Designing digital circuits used to be something that only big companies could afford to do. It used to require creating application-specific integrated circuits (ASICs)—taking weeks or months to produce an actual chip, and requiring piles of cash or wiring together tons of individual chips to perform various logic functions. Then the field-programmable gate array (FPGA) was introduced. FPGAs are programmable logic devices. Unlike an ASIC, the function an FPGA performs is determined at runtime, so an FPGA can be configured to act like just about any digital circuit. However, it wasn’t until recently that the cost of FPGAs has dropped to a point where they are now affordable for even hobbyists.

An FPGA allows you to design digital circuits. Digital circuits are basically just a bunch of logic gates (and, or, nor, etc.) connected together to perform a specific task. The designs that you create can range from something as simple as a counter that blinks an LED to something as complex as a multicore processor.

This book starts at the very beginning, with setting up your environment and getting an LED to turn on. As you develop your skills, you will learn how to perform more-complicated tasks and eventually design your own basic processor.

The board used in this book is the Mojo (along with the IO Shield). I created the Mojo in 2013 as a simple no-shenanigans FPGA development board for the hobbyist. I ran a Kickstarter to gauge interest and fund the initial round of boards. A lot more excitement than I originally expected resulted and has allowed me to continue working on it. My goal is to build a platform so that anyone who wants to learn about FPGAs—and more generally, digital design—can without having to go to college or having a personal mentor. This book is just another step toward this goal.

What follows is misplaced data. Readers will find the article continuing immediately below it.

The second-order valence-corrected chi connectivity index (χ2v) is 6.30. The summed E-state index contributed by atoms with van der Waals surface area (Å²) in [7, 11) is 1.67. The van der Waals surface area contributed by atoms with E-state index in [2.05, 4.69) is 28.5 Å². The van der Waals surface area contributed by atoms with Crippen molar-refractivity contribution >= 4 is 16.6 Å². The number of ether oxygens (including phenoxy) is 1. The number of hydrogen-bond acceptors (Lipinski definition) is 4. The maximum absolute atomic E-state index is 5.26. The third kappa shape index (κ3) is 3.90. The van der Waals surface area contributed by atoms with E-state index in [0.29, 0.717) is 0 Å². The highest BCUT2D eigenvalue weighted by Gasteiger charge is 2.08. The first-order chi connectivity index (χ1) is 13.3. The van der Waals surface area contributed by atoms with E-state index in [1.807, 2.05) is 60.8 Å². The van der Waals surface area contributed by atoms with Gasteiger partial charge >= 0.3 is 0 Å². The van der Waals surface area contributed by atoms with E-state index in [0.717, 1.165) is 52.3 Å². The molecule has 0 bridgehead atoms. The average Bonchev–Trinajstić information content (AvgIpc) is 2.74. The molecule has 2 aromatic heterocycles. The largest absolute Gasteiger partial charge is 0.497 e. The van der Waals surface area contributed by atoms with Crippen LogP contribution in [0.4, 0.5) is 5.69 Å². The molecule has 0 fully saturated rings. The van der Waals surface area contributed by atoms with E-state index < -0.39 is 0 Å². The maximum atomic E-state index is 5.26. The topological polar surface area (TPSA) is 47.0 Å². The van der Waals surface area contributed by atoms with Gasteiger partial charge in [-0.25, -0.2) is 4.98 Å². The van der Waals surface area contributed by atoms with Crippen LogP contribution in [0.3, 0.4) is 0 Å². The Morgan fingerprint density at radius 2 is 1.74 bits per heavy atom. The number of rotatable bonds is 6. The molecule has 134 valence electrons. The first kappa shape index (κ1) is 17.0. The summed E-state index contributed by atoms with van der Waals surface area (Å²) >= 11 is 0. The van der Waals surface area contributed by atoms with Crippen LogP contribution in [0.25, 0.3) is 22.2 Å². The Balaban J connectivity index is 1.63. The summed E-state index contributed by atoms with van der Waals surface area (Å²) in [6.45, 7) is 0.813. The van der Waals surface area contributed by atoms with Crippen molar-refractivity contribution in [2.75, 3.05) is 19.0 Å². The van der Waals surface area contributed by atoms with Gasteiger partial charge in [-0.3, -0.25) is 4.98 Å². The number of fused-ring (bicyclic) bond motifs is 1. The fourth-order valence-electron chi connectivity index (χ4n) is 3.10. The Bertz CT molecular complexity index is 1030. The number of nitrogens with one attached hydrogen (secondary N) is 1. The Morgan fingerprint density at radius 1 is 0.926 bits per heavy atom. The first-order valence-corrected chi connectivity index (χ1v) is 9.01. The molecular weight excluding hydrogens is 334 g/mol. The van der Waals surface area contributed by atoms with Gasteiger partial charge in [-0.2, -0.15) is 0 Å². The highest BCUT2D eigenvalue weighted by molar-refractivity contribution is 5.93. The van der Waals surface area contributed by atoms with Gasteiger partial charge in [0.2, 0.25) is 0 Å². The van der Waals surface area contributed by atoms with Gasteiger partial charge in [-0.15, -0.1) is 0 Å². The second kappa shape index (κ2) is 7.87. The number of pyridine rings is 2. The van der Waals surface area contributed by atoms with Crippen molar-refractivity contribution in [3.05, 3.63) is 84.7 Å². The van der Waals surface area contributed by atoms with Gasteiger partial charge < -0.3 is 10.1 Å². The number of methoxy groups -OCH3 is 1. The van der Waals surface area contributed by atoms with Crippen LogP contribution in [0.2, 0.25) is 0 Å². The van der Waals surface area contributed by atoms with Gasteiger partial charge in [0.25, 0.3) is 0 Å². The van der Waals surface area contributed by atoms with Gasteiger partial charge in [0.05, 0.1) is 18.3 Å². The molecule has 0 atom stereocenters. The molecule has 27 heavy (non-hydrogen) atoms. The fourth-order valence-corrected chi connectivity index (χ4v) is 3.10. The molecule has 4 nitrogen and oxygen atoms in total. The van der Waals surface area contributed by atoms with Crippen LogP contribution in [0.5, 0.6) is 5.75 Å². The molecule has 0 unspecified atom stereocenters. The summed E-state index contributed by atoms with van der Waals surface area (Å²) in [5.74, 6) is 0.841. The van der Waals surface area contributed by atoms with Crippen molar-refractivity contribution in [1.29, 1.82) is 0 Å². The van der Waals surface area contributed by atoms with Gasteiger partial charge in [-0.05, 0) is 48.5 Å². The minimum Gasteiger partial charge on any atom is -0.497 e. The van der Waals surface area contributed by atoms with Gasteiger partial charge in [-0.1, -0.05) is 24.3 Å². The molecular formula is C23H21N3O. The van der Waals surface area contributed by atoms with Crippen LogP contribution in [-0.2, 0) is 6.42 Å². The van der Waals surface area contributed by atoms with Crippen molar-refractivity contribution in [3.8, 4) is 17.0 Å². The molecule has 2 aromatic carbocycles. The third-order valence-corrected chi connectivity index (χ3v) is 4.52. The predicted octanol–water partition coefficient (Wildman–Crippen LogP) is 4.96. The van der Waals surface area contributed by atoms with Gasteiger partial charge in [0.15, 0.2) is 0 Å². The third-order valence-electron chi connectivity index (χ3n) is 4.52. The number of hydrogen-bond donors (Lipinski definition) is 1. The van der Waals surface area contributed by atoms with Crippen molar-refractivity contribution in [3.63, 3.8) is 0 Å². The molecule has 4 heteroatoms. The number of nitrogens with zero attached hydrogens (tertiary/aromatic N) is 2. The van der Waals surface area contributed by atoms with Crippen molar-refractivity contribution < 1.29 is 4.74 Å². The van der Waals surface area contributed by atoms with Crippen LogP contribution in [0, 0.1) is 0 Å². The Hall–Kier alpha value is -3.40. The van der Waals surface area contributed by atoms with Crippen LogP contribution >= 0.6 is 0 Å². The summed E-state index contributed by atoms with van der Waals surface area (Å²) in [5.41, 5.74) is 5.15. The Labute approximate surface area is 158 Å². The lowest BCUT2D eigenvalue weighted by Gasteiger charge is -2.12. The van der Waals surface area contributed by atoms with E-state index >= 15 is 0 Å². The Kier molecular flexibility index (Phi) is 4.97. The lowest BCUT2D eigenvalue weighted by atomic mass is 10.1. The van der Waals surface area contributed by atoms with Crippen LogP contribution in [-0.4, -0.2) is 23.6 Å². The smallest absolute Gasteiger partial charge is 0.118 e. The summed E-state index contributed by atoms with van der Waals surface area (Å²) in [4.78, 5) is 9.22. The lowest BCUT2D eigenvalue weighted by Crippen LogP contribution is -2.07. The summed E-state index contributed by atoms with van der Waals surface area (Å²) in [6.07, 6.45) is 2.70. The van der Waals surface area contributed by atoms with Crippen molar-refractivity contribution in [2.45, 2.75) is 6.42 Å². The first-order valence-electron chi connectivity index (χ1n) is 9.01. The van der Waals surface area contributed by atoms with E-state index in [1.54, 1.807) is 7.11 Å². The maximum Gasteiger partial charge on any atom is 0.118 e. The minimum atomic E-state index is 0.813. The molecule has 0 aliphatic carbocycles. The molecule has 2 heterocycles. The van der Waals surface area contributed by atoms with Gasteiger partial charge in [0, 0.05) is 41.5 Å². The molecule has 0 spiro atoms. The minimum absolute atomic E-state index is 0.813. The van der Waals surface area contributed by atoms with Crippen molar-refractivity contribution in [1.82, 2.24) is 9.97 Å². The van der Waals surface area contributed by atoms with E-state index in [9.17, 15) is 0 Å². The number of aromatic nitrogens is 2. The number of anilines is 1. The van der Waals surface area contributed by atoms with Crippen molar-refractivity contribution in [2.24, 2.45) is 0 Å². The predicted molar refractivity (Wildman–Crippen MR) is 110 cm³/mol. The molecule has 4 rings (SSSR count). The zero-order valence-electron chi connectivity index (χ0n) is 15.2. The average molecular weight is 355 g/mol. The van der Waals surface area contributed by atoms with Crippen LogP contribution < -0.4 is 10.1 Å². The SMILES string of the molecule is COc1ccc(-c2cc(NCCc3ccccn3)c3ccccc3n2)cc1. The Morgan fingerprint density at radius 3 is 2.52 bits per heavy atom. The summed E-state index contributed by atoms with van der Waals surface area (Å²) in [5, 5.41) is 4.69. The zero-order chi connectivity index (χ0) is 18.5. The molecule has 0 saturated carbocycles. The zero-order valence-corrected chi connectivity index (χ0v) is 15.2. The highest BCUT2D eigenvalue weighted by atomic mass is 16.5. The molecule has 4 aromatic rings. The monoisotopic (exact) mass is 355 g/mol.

Expected Background

This book is going to teach you the basics of digital hardware design. This is not a topic for the complete beginner, and some background information is going to be assumed. You should be familiar with electricity (voltage and current) and basic electrical components (resistors, capacitors, transistors, and LEDs). While not strictly required, some programming background will be helpful, especially if it is with embedded microcontrollers such as an Arduino.

The majority of this book uses Lucid. Lucid is a hardware description language (HDL) that was designed to be beginner friendly and simpler to use with FPGAs than the more traditional Verilog and VHDL languages. Lucid is similar to Verilog in many ways, and our tools actually translate it to Verilog as an intermediate step during the build process. However, it removes some of the quirks that plague Verilog and makes many of the easy-to-make mistakes impossible.

Check out the Lucid Quick Reference guide in Chapter 13.

Lucid shares similar syntax with programming languages such as C/C++ and Java. Being familiar with one of these can help. However, it is important to remember that Lucid is a hardware description language and not a programming language.

It is important to have a solid understanding of binary, hexadecimal, and decimal number systems.

Conventions Used in This Book

The following typographical conventions are used in this book:


Indicates new terms, URLs, email addresses, filenames, and file extensions.

Constant width

Used for program listings, as well as within paragraphs to refer to program elements such as variable or function names, databases, data types, environment variables, statements, and keywords.

Constant width bold

Shows commands or other text that should be typed literally by the user.

Constant width italic

Shows text that should be replaced with user-supplied values or by values determined by context.


This element signifies a tip or suggestion.


This element signifies a general note.


This element indicates a warning or caution.

Using Code Examples

A repo of the book example projects is here:

A repo of all the built-in example projects in the Mojo IDE is here:

If you are familiar with Git, you can use it to clone the repos. If you aren’t, you can follow those links and click the green “Clone or download” button to open a dropdown menu with a link to download a ZIP of all the files.

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